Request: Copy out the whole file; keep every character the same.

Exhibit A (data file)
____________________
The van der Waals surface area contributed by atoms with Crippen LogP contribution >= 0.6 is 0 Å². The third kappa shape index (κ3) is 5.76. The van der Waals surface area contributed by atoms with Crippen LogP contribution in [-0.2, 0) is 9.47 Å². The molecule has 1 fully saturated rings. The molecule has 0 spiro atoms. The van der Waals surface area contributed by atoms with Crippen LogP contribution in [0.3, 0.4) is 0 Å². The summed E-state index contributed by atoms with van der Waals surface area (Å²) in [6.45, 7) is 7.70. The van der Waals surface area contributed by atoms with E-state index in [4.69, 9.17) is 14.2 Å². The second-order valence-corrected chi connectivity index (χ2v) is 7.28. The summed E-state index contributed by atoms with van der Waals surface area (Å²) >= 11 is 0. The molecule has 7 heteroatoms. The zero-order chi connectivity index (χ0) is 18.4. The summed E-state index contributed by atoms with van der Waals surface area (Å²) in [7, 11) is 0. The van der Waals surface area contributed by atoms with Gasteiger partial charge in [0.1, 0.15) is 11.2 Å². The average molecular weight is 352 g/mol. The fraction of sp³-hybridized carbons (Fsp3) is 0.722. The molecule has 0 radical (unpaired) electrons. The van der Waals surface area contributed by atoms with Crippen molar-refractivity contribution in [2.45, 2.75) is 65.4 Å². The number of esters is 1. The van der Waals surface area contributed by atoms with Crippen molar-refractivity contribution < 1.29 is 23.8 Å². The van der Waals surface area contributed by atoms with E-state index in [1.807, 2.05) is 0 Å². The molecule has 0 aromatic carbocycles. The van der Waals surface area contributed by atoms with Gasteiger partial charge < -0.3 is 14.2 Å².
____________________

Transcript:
The van der Waals surface area contributed by atoms with Crippen LogP contribution >= 0.6 is 0 Å². The third kappa shape index (κ3) is 5.76. The van der Waals surface area contributed by atoms with Crippen LogP contribution in [-0.2, 0) is 9.47 Å². The molecule has 1 fully saturated rings. The molecule has 0 spiro atoms. The van der Waals surface area contributed by atoms with Crippen LogP contribution in [0.3, 0.4) is 0 Å². The summed E-state index contributed by atoms with van der Waals surface area (Å²) in [6.45, 7) is 7.70. The van der Waals surface area contributed by atoms with E-state index in [4.69, 9.17) is 14.2 Å². The second-order valence-corrected chi connectivity index (χ2v) is 7.28. The summed E-state index contributed by atoms with van der Waals surface area (Å²) >= 11 is 0. The molecule has 7 heteroatoms. The zero-order chi connectivity index (χ0) is 18.4. The summed E-state index contributed by atoms with van der Waals surface area (Å²) in [7, 11) is 0. The van der Waals surface area contributed by atoms with Gasteiger partial charge in [0.1, 0.15) is 11.2 Å². The average molecular weight is 352 g/mol. The fraction of sp³-hybridized carbons (Fsp3) is 0.722. The molecule has 0 radical (unpaired) electrons. The van der Waals surface area contributed by atoms with Crippen molar-refractivity contribution in [2.45, 2.75) is 65.4 Å². The number of esters is 1. The van der Waals surface area contributed by atoms with Crippen molar-refractivity contribution < 1.29 is 23.8 Å². The van der Waals surface area contributed by atoms with E-state index in [1.807, 2.05) is 0 Å². The molecule has 0 aromatic carbocycles. The van der Waals surface area contributed by atoms with Gasteiger partial charge < -0.3 is 14.2 Å².